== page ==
WorldSpace is marching steadily, introducing its service to an audience of 4.6 billion listeners throughout the Southern Hemisphere.
Currently, two geostationary satellites beam programming to Africa, the Middle East and South Asia from orbital slots above the equator.
Each satellite emits three beams, each of which can deliver more than 40 channels of crystal-clear audio and multimedia programming directly to portable receivers. Each beam covers roughly 5.5 million square miles.
In October 1999, the Washington, D.C.-based company launched its first satellite, AfriStar, covering Africa, the Middle East and the Mediterranean Basin, followed by AsiaStar in March 2000, which blankets nearly all of the Asian continent.
By year-end 2001, a third satellite, AmeriStar, will provide service throughout Latin America and the Caribbean.
In India, huge billboards announce the recent arrival of WorldSpace satellite radio service in the south-central city of Bangalore.
Bangalore, the technology capital of India, is the first to test-market the WorldSpace Asia service, with the countrywide rollout planned for other Indian cities in coming months.
Electronics stores throughout the city sell the WorldSpace receivers, manufactured by Hitachi, Sanyo, JVC and Panasonic, equipped with AM, FM and shortwave bands, as well as satellite reception capabilities.
To explore the possibilities of the WorldSpace system, I acquired a Hitachi receiver.
The radio operates much the same way as a conventional receiver, using an LCD for channel information and up/down buttons for tuning. There is an additional beam-seek button for receiving satellite radio.
The satellite dish, attached sturdily to the top of the receiver via a customized clamp system, is a flat box rather than a concave sphere, 1.3 inches deep and about the width and height of a CD jewel box.
Setting up the equipment to receive satellite signals is simple, compared to the complex steps needed to receive satellite television signals.
The AsiaStar satellite is positioned above Singapore, so the dish simply need be pointed to the sky in that direction (southeast from India) and press the beam seek button.
As with all satellite technology, the dish must have line-of-sight access to the satellite, making reception within many buildings and built-up city areas impossible. An antenna lead allows the dish to be placed on a windowsill for indoors listening.
As the signal is digital, reception is either a perfect-quality signal or nothing at all.
I experimented and found that I could use the receiver inside a building, as long as it was within three feet or so of a window with an unobstructed view in the necessary direction.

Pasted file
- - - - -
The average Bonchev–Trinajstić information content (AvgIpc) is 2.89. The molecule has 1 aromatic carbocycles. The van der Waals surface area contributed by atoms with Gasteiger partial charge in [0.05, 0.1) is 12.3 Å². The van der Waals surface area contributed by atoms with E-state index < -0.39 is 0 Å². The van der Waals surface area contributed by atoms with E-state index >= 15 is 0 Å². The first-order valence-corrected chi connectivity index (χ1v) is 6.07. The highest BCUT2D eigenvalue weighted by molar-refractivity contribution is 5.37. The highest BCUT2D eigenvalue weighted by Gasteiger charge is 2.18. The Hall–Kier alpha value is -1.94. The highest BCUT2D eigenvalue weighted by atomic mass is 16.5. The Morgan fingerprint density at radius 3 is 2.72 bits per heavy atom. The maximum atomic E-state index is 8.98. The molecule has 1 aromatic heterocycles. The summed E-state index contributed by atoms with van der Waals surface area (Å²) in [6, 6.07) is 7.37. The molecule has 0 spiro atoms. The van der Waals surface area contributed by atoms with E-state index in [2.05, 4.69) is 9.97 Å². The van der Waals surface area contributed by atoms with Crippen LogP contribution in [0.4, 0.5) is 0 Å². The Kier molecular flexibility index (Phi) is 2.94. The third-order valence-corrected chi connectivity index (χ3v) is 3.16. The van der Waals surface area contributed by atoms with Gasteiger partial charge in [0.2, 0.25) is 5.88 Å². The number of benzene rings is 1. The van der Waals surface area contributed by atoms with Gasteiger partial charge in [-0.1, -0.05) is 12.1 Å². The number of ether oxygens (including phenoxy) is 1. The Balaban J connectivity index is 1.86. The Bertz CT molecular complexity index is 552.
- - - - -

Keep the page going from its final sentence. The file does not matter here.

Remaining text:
I was unlucky in Bombay, where the hotel gave me a sixth-floor room facing due north, making satellite reception impossible. Fortunately, the outdoor swimming pool proved to have a perfectly clear view toward the southwest.
In my poolside tests, I found that individual palm tree fronds proved no barrier to the signal, but more dense vegetation or groups of palm trees did disrupt reception.
I was initially shocked when I heard the sheer clarity of the digital sound – absolutely crystal clear with no fading or interference.
However, if an object temporarily blocks the line of sight, such as a pool attendant walking past, the signal does disappear for a few seconds but it returns quickly without the need for readjustment.
So what sort of programming does AsiaStar offer?
Weeks after the launch of the service, I could choose among 23 stations by satellite. To those living in media-deprived countries, the WorldSpace radio channels offer unprecedented choice.
AsiaStar offers programming from a dozen well-known international broadcasters, including the BBC World Service, CNN Radio International and eight 24-hour music channels in a variety of niche formats.
Some nine channels carry Indian-language programming, including several that play 24-hour Hindi and Tamil film music. There are Kannada- and Malayalam-language stations, in addition to a live feed from Sunrise Radio, a South Asian-oriented station in London.
Each WorldSpace satellite broadcasts three regional beams to different geographic footprints. While I am listening to programming delivered from the western beam of the AsiaStar satellite, someone listening within the footprint of the eastern beam from the same satellite would have a different menu of stations.
Each satellite beam has capacity for 400 stations, so the choices will be extended dramatically over time.
I can understand why several hundred WorldSpace receivers were sold in the Bangalore test market within weeks of the launch.
The technology is easy to use, the quality of reception is incredible and the signal is remarkably robust once the receiver achieves contact with the satellite.
I could rotate the receiver 30 degrees in either direction without losing the signal, and I could tilt the dish up and down without effect. My wish is that the second generation of receivers weigh less and use AA batteries.
The most remarkable feat is WorldSpace successful implementation of this futuristic technology in the developing world, where traditional media infrastructure is terribly sparse – effectively leapfrogging a whole tier of technologies.
I have heard the future and the impression from poolside in Bombay is that satellite radio proves more practical and immediate than many of the “convergent” technologies presently being touted as the next big thing.